The Bisha Mine Human Rights Impact Audit

A broad and comprehensive mandate was given for the 2015 HRIA audit to examine the full spectrum of human and labour rights, through a review of the policies and management systems in place at the Bisha Mine and through engagement with affected stakeholders in Eritrea. Similar to the initial HRIA, the assessment team conducted interviews and focus groups with a wide range of stakeholders, including Nevsun and ENAMCO’s senior management; Eritrean government officials; BMSC employees and managers; local community leaders; and employees and managers of Eritrean contractors, subcontractors, and suppliers.

icon-casestudyupdate-v3For the second year in a row, Nevsun and ENAMCO commissioned an independent audit on human rights. This was intended to assess the performance at the Bisha Mine in advancing human rights initiatives and implementing the recommendations from the initial HRIA in 2014. The 2015 audit also assessed additional human rights issues related to changes in the operational context at the Bisha Mine.


The 2nd HRIA audit covered the following human rights issues:

  • respecting and ensuring labour rights, including freedom from forced labour, freedom of association, working conditions, and training opportunities
  • respecting human rights related to the environment, including the human rights to clean water and proper sanitation
  • contributing to community development and ensuring stakeholder engagement and dialogue with local communities
  • conducting human rights due diligence with respect to business partners and supply chain
  • providing for an effective operational grievance mechanism at the operational level
  • identification and assessment of emerging issues related to exploration, road safety, staff turnover and security and human rights

The full 2015 HRIA audit, as well as the initial HRIA, are available on the Nevsun website . We committed to providing a public response to the HRIA, developing and sharing an action plan resulting from the HRIA process, and continuing to report on human rights in our annual CSR Report. Our public commitment letter can be found on on the Nevsun website .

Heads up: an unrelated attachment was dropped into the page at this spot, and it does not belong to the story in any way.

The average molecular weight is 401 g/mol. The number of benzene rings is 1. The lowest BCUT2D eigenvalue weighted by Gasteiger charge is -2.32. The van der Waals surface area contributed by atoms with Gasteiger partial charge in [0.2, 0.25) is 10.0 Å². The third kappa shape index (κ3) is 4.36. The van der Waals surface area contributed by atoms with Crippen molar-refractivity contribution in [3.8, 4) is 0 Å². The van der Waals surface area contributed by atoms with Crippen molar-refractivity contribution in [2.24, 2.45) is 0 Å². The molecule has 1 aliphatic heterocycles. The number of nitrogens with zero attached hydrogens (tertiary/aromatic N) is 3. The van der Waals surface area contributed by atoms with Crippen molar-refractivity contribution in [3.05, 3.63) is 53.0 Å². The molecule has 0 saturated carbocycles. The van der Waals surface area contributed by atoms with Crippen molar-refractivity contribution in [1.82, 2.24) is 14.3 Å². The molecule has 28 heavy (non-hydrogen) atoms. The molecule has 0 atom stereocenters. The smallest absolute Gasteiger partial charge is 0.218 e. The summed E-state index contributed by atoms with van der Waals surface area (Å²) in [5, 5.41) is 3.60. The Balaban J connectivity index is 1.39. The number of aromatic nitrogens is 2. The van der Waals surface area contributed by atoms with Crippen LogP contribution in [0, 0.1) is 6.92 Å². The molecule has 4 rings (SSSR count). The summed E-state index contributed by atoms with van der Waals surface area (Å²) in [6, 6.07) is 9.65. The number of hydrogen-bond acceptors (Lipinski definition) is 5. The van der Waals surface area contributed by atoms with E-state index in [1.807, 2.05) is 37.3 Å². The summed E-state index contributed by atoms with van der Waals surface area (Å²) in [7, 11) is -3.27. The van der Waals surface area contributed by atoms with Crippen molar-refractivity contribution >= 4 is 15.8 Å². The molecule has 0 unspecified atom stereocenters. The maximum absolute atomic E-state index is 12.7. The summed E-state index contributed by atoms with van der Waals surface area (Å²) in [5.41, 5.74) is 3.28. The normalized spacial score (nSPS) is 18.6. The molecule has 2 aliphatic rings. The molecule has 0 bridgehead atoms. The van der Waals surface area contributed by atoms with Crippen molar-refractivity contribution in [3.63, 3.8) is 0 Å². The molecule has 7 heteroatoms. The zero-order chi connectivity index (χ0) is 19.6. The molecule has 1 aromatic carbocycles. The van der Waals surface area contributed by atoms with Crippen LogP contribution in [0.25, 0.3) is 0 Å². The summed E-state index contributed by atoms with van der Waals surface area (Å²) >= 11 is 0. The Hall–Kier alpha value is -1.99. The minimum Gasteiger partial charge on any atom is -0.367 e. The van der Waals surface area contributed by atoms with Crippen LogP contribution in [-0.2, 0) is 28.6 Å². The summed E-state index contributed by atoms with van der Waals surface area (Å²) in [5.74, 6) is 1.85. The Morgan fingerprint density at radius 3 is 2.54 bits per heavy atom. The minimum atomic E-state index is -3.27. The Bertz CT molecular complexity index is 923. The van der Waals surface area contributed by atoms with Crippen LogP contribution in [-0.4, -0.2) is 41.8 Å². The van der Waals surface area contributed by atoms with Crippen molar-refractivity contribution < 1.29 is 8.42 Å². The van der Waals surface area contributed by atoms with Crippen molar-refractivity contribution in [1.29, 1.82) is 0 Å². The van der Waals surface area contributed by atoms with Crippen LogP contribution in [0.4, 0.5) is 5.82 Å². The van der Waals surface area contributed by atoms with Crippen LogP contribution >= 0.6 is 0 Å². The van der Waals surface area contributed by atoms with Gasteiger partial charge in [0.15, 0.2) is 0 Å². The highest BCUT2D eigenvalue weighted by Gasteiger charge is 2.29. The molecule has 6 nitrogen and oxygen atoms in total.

Our key actions and commitments related to the implementation of the recommendations from the HRIAs are summarized lower on this page.

HRIAIn 2015, Nevsun representatives met in person with interested stakeholder groups to review the full report, its recommendations, and planned Company follow-up. Nevsun has received constructive feedback regarding the commitment to the principles of accountability and transparency, and that our actions to date have represented good practice in the emerging field of impact assessment related to human rights. Human rights are integral to our corporate values and shape the expectations of many of our stakeholders. Most importantly, human rights are fundamental to the ongoing dignity, safety, and well-being of the individuals and groups that are affected by Nevsun’s operations.



  • A BMSC Workers Rights Policy will be finalized and adopted for the Bisha Mine
  • A cross-departmental CSR Working Group will be given formal responsibility for implementing the Workers’ Rights Policy
  • A roll-out plan will be developed to ensure our stakeholders are informed of the new policy


  • The human rights section of the BMSC induction training to take into account the new Workers Rights Policy
  • Continue to deliver the BMSC Human Rights and Voluntary Principles training and implementation initiative for the security personnel at the Bisha Mine
  • Provide training to the CSR Working Group to support their role in implementing the Workers Rights Policy


  • Continue to revise BMSC social and environmental SOPs to align with IFC Performance Standards and other international good practice standards as relevant
  • Particular attention will be paid to stakeholder engagement, grievance mechanisms and water-related plans and SOPs
  • Continue dialogue with the State of Eritrea’s multi-departmental Internal Review Committee (IRC) about BMSC environmental, social and human rights policies and procedures with a view to establishing good benchmarks for the Eritrean mining industry


  • Continue to apply screening procedures (to uphold the prohibition again national service workers in the mining sector) to all employees, contractors and suppliers that work at the Bisha Mine
  • Continue to do audits of all contractors and subcontractors practices
  • Continue to expand dialogue with contractors and subcontractors to other human rights and labour rights topics as relevant
  • Consolidate existing contractual provisions, policies and procedures into a Supplier Code of Conduct for ease of reference


  • Continue to refine and promote different grievance mechanisms to encourage the early resolution of any concerns
  • The CSR Working Group will track the different mechanisms to ensure there is a coordinated and responsive approach
  • Continue to evaluate the effectiveness of grievance mechanisms through the HRIA audits and other feedback from stakeholders
  • The use of operational-level grievance mechanisms does not preclude workers or community members from using other processes if they so choose